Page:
Mitochondrial oxidative stress in cancer-associated fibroblasts drives lactate production, promoting breast cancer tumor growth: understanding the aging and cancer connection.Balliet, R M; Capparelli, C; Guido, C; Pestell, T G; Martinez-Outschoorn, U E; Lin, Z; Whitaker-Menezes, D; Chiavarina, B; Pestell, R G; Howell, Anthony; et al. (2011-12-01)Increasing chronological age is the most significant risk factor for cancer. Recently, we proposed a new paradigm for understanding the role of the aging and the tumor microenvironment in cancer onset. In this model, cancer cells induce oxidative stress in adjacent stromal fibroblasts. This, in turn, causes several changes in the phenotype of the fibroblast including mitochondrial dysfunction, hydrogen peroxide production, and aerobic glycolysis, resulting in high levels of L-lactate production. L-lactate is then transferred from these glycolytic fibroblasts to adjacent epithelial cancer cells and used as "fuel" for oxidative mitochondrial metabolism. Here, we created a new pre-clinical model system to directly test this hypothesis experimentally. To synthetically generate glycolytic fibroblasts, we genetically-induced mitochondrial dysfunction by knocking down TFAM using an sh-RNA approach. TFAM is mitochondrial transcription factor A, which is important in functionally maintaining the mitochondrial respiratory chain. Interestingly, TFAM-deficient fibroblasts showed evidence of mitochondrial dysfunction and oxidative stress, with the loss of certain mitochondrial respiratory chain components, and the over-production of hydrogen peroxide and L-lactate. Thus, TFAM-deficient fibroblasts underwent metabolic reprogramming towards aerobic glycolysis. Most importantly, TFAM-deficient fibroblasts significantly promoted tumor growth, as assayed using a human breast cancer (MDA-MB-231) xenograft model. These increases in glycolytic fibroblast driven tumor growth were independent of tumor angiogenesis. Mechanistically, TFAM-deficient fibroblasts increased the mitochondrial activity of adjacent epithelial cancer cells in a co-culture system, as seen using MitoTracker. Finally, TFAM-deficient fibroblasts also showed a loss of caveolin-1 (Cav-1), a known breast cancer stromal biomarker. Loss of stromal fibroblast Cav-1 is associated with early tumor recurrence, metastasis, and treatment failure, resulting in poor clinical outcome in breast cancer patients. Thus, this new experimental model system, employing glycolytic fibroblasts, may be highly clinically relevant. These studies also have implications for understanding the role of hydrogen peroxide production in oxidative damage and "host cell aging," in providing a permissive metabolic microenvironment for promoting and sustaining tumor growth.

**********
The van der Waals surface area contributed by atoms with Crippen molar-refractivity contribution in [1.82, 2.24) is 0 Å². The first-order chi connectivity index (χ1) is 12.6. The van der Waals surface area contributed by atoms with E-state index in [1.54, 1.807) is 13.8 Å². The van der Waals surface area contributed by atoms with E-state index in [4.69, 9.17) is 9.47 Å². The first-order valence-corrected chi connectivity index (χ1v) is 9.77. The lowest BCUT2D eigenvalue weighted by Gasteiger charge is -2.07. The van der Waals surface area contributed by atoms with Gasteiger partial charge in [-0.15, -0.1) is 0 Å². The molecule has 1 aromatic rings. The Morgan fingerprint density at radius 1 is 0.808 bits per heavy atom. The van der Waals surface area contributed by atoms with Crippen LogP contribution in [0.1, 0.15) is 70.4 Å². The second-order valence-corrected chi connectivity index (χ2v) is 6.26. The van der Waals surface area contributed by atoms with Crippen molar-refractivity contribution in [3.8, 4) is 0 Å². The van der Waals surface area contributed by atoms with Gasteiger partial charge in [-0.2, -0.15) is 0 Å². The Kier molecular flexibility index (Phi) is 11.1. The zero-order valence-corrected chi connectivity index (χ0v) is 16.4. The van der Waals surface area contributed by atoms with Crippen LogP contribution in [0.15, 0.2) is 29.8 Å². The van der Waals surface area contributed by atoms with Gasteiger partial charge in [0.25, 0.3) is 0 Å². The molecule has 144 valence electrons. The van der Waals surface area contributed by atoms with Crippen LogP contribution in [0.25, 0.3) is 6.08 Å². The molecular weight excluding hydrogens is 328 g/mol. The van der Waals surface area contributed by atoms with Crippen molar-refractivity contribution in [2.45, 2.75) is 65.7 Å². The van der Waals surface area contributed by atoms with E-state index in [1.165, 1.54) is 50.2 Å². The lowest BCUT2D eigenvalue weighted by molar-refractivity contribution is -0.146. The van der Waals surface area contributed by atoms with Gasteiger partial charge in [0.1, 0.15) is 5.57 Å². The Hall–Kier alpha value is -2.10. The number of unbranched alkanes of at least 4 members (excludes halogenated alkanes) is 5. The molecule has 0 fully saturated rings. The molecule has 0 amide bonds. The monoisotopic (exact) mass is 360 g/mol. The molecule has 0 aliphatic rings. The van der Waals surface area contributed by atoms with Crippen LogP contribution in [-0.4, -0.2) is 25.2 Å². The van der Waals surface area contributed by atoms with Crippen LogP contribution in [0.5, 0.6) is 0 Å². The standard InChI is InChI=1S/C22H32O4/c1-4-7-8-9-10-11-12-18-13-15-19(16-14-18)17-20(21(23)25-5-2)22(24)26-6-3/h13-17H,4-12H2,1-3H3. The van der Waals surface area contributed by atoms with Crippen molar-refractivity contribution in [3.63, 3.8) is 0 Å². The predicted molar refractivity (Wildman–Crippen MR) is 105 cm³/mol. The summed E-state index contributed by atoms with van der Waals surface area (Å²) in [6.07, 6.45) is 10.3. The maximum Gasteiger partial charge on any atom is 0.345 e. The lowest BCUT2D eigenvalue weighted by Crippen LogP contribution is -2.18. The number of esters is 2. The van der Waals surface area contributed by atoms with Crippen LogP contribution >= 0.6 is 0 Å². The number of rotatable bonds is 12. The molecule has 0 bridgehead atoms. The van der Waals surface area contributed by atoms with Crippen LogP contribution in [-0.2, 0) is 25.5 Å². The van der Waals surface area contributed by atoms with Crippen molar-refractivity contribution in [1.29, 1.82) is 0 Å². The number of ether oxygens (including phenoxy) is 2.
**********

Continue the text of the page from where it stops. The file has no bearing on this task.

Penetrance estimates for BRCA1 and BRCA2 based on genetic testing in a Clinical Cancer Genetics service setting: risks of breast/ovarian cancer quoted should reflect the cancer burden in the family.Evans, D Gareth R; Shenton, Andrew; Woodward, Emma; Lalloo, Fiona; Howell, Anthony; Maher, Eamonn R; Academic Unit of Medical Genetics and Regional Genetics Service, St Mary's Hospital Manchester M13 0JH, UK. email@example.com (2008)BACKGROUND: The identification of a BRCA1 or BRCA2 mutation in familial breast cancer kindreds allows genetic testing of at risk relatives. However, considerable controversy exists regarding the cancer risks in women who test positive for the family mutation. METHODS: We reviewed 385 unrelated families (223 with BRCA1 and 162 with BRCA2 mutations) ascertained through two regional cancer genetics services. We estimated the penetrance for both breast and ovarian cancer in female mutation carriers (904 proven mutation carriers - 1442 females in total assumed to carry the mutation) and also assessed the effect on penetrance of mutation position and birth cohort. RESULTS: Breast cancer penetrance to 70 and to 80 years was 68% (95%CI 64.7-71.3%) and 79.5% (95%CI 75.5-83.5%) respectively for BRCA1 and 75% (95%CI 71.7-78.3%) and 88% (95%CI 85.3-91.7%) for BRCA2. Ovarian cancer risk to 70 and to 80 years was 60% (95%CI 65-71%) and 65% (95%CI 75-84%) for BRCA1 and 30% (95%CI 25.5-34.5%) and 37% (95%CI 31.5-42.5%) for BRCA2. These risks were borne out by a prospective study of cancer in the families and genetic testing of unaffected relatives. We also found evidence of a strong cohort effect with women born after 1940 having a cumulative risk of 22% for breast cancer by 40 years of age compared to 8% in women born before 1930 (p = 0.0005). CONCLUSION: In high-risk families, selected in a genetics service setting, women who test positive for the familial BRCA1/BRCA2 mutation are likely to have cumulative breast cancer risks in keeping with the estimates obtained originally from large families. This is particularly true for women born after 1940.